The following is the opinion and analysis of the writer:
Several of my white friends have reached out to me to ask how they can help during this time. Some suggested that I advertise myself more fervently as a black-owned business. Some understandably want advice on helping them navigate this world around race a little better.
And while all of these sound like good ideas, the truth is I and so many of my black friends and family are just too tired to help you understand. We’ve been dealing with police brutality for a long time.
In 1981, one of my dad‘s best friends’ sons was killed in jail in Signal Hill, California, after being picked up for speeding. His name was Ron Settles. He was a college football player that had aspirations for the NFL. Police said he hanged himself but an autopsy showed he had been choked to death. This was my introduction to police brutality.
My daughter and I attended a vigil this week for George Floyd in Tuscon. What struck me the most were the number of white people in attendance. At one point we raised our fists for eight minutes and 46 seconds. And there was a sea of white fists. These fists were raised strongly and as intentionally as every black person who has raised at first to declare black power. It was positive, it was uplifting, and it was confusing.
While I understand the outrage over the death of Floyd, I’m confused as to why this time it seems to be such a different problem.
Is it because we actually got his murder on tape and there is no denying it?
I thought that was the same for countless other black lives that we’ve seen snuffed away on national television. Is it because we just have more time on our hands due to the COVID-19 pandemic? Or is it really the beginning of a turning point?
Friends are reaching out and asking if there are ways that they can support me. I don’t need a few people to start patronizing my business because it’s black owned. I don’t need to hear how liberal and open minded you are. A liberal can still use white privilege to threaten a black man in Central Park by calling the police.
I invite protests. But when we are done lifting our fists up in the street, let’s get to implementing some real change. First, I need you to catch up with American history, what you might call African American history. Research slavery, Jim Crow, Black Wall Street and the civil rights movement. If you were appalled at what you saw at the hands of a police officer killing another black man in Minneapolis, then you have not been awake.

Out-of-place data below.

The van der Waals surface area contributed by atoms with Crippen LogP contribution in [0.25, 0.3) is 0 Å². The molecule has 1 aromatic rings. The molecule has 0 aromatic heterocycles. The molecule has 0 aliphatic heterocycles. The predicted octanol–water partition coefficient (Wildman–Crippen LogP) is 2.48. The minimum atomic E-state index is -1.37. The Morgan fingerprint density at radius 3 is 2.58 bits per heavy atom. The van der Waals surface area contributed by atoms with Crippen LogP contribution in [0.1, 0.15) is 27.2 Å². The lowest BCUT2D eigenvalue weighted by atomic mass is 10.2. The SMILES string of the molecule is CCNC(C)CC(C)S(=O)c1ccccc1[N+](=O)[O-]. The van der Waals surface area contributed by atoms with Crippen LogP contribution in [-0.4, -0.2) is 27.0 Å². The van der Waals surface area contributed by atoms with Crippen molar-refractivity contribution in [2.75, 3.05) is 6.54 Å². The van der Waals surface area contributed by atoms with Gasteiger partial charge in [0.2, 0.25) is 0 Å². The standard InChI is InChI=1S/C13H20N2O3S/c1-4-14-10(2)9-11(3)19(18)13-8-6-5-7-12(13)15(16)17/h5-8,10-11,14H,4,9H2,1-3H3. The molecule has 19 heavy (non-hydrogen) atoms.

It’s time to get woke. Make politicians accountable, open up dialogue with your friends about the reality of race in this country. More importantly, talk to your children! Racism and intolerance are taught. Even if you don’t believe that you’re a racist, wake up and learn implicit bias has the same impact. We don’t need lip service, we need action. We need you to finally stand up and make noise. Black mothers, fathers, and children have been standing up for generations and we are tired. We have been marching, protesting, crying, consoling.
We are exhausted and we will keep fighting. But none of our actions will begin to address the systemic racism that permeates our schools, health care, businesses, politics, the justice system and every other part of American life until white people really this is a fight worth fighting.
Arianna Sholes-Douglas, M.D., is an OB-GYN and owner of Tula Wellness and author of “The Menopause Myth.” She is a Tucson Public Voices Fellow with The OpEd Project.